One of my favourite boardgames is Dominion. It has all the hallmarks of a great game: unlike Poker or Monopoly, the game ends at the same time for everyone, so you’re not left twiddling your thumbs if you’re one of the first knocked out. It has a fairly low barrier to entry, in that the rules are easy to explain, and there’s no huge advantage to keeping your hand of cards private, which means seasoned players can help new players if necessary. The thing I probably love most about Dominion, however, is the fact that the names of the cards are so apt. The names of the cards fit the action of the cards so well.
Take the card Tactician, for example. If you play a Tactician during your turn, you immediately discard your entire hand and do nothing else for the rest of your turn. Sounds like a terrible card, right? Wrong! Because on your next turn, you get to draw twice the number of cards and do twice the number of things. Tactician allows you to bide your time, and allows you to turn a poor hand this turn into a dynamite hand next turn. The fact that Tactician is such a powerful card is reflected in what it costs to buy it – it costs five, which is a lot, trust me – the most expensive card in that whole set is six.
I’ve been thinking a lot about Tactician since I read The Scout Mindset, by Julia Galef. In The Scout Mindset, Galef outlines two ways of thinking about the world: soldier mindset and scout mindset. Galef argues that most of us are soldiers, people who want to dig in and fight to defend our ideas and our point of view, whereas actually we should seek to be scouts: people who want to gather information and draw an accurate map of the world, someone who seeks to see the world how it is rather than how they’d like it to be. She summarises her analogy in this Tedx talk.
I think the pro-life movement probably has a lot more soldiers than it needs, and could do with some more scouts. But what I think the pro-life movement really needs is tacticians. In the Tedx talk above, Galef asks the audience “What do you most yearn for? Do you yearn to defend your own beliefs? Or do you yearn to see the world as clearly as you possibly can?”. What if there’s a third option: one that involves helping everyone to see the world as clearly as they possibly can? This requires the open-mindedness of a scout, who can question their beliefs and learn from people who disagree with them, and the zeal of a soldier, who can defend their position against those who disagree. It requires someone who can use the information gathered by scouts, and use it to decide the best way to help others see and understand that information. It requires tacticians.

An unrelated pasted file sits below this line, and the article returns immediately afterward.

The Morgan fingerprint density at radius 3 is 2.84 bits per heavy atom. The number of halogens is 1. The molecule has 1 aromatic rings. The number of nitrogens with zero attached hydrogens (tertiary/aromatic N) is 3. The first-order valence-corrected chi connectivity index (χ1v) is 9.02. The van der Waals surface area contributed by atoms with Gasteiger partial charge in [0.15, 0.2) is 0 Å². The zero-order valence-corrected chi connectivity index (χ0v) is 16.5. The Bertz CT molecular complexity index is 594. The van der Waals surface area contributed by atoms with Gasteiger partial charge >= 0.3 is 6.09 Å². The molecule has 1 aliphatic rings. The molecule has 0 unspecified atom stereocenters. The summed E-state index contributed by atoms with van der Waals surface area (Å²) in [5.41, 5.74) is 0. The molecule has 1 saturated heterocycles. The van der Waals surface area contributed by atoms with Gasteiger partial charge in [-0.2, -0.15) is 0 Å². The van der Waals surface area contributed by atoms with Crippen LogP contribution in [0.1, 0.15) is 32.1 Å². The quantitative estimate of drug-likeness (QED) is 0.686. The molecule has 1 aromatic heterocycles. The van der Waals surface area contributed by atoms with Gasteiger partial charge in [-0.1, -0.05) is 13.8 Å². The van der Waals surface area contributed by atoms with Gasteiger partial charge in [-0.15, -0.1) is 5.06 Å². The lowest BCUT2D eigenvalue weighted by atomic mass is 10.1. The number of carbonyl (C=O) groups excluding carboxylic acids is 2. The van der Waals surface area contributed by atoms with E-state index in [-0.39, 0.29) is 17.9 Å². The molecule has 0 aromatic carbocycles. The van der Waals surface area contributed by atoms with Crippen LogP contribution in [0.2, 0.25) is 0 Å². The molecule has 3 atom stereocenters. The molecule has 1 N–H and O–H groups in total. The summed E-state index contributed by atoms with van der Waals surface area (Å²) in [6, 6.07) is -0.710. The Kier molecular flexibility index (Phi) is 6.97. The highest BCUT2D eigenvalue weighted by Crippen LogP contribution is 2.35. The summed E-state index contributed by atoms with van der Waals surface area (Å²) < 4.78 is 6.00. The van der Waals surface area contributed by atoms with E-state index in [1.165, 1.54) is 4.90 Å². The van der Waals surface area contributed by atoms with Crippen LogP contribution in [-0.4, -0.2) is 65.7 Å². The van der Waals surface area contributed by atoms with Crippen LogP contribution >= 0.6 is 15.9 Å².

A pro-life soldier thinks highlighting the evil of abortion is incredibly important. A pro-life soldier thinks the unborn’s right to life obviously trumps all other considerations, including a woman’s right to bodily autonomy. A pro-life soldier thinks that one’s opposition to abortion should define the company they keep, the charities they donate to, the politicians they vote for, the social media accounts they follow. A pro-life soldier thinks it’s important to point out pro-choice hypocrisy whenever they get a chance: by highlighting the inconsistency of a pro-choice person who opposes the death penalty, or is a vegetarian, or campaigns against smoking during pregnancy. A pro-life soldier thinks anything less than the above is taking a “softly, softly” approach that clearly hasn’t worked. We’ve tried being nice and it got us nowhere, so now is the time to be strong.
A pro-life tactician, on the other hand, takes a different view. They see and share the zeal of pro-life soldiers. They are deeply upset by the injustice of abortion, and they want to fight it. They are frustrated at the dreadful light in which pro-life people are painted in the public eye. They feel silenced by the media hostility to their position and they feel sickened every time they are in a group of people that clearly assumes that they, like “everyone else”, is pro-choice.
But pro-life tacticians think that most pro-choice people are mistaken about the issue of abortion. They don’t think that most people think unborn babies are simply worthless, but they do think most people don’t appreciate the best way to balance the competing rights of unborn babies and other people, particularly pregnant women and mothers. Pro-life tacticians have used their scout mindsets to really understand the pro-choice position, and they hold back on their soldier like tendencies to go in all guns blazing and fight the other side. Instead, they try to figure out the best way to change people’s minds on abortion. They try to figure out what small increments they can make in reducing the abortion rate, even or perhaps especially if that means working with pro-choice people in some areas. Pro-life tacticians understand the importance of building common ground, showing pro-choice people what we really have in common, and always hoping that we can change their minds in the process.
We at the Minimise Project are pretty clear on our desire to be pro-life tacticians, but we can’t do it alone. If you can, try to dial down the soldier mindset and help us in scouting and adjusting our way forward. We need all the help we can get.